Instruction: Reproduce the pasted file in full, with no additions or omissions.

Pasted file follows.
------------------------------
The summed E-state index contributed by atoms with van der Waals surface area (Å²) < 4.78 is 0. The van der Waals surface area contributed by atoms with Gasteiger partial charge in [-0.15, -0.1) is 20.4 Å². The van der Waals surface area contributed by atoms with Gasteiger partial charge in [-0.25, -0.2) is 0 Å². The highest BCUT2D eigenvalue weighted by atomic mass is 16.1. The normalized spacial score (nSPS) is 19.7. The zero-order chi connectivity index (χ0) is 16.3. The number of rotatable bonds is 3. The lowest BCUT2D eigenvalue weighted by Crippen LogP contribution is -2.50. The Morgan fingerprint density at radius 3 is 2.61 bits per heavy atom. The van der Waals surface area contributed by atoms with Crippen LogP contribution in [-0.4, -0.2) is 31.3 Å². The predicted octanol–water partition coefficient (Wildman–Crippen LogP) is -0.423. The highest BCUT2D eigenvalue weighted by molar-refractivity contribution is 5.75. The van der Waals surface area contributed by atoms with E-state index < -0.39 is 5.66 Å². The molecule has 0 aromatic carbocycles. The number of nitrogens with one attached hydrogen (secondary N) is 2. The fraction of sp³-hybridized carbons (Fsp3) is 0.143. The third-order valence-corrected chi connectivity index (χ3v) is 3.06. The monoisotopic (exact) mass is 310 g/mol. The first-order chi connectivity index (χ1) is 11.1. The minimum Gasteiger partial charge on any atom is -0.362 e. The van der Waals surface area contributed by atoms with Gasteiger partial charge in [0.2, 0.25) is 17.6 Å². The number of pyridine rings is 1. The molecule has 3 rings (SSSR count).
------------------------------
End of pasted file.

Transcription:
The summed E-state index contributed by atoms with van der Waals surface area (Å²) < 4.78 is 0. The van der Waals surface area contributed by atoms with Gasteiger partial charge in [-0.15, -0.1) is 20.4 Å². The van der Waals surface area contributed by atoms with Gasteiger partial charge in [-0.25, -0.2) is 0 Å². The highest BCUT2D eigenvalue weighted by atomic mass is 16.1. The normalized spacial score (nSPS) is 19.7. The zero-order chi connectivity index (χ0) is 16.3. The number of rotatable bonds is 3. The lowest BCUT2D eigenvalue weighted by Crippen LogP contribution is -2.50. The Morgan fingerprint density at radius 3 is 2.61 bits per heavy atom. The van der Waals surface area contributed by atoms with Crippen LogP contribution in [-0.4, -0.2) is 31.3 Å². The predicted octanol–water partition coefficient (Wildman–Crippen LogP) is -0.423. The highest BCUT2D eigenvalue weighted by molar-refractivity contribution is 5.75. The van der Waals surface area contributed by atoms with E-state index < -0.39 is 5.66 Å². The molecule has 0 aromatic carbocycles. The number of nitrogens with one attached hydrogen (secondary N) is 2. The fraction of sp³-hybridized carbons (Fsp3) is 0.143. The third-order valence-corrected chi connectivity index (χ3v) is 3.06. The monoisotopic (exact) mass is 310 g/mol. The first-order chi connectivity index (χ1) is 11.1. The minimum Gasteiger partial charge on any atom is -0.362 e. The van der Waals surface area contributed by atoms with Gasteiger partial charge in [0.2, 0.25) is 17.6 Å². The number of pyridine rings is 1. The molecule has 3 rings (SSSR count).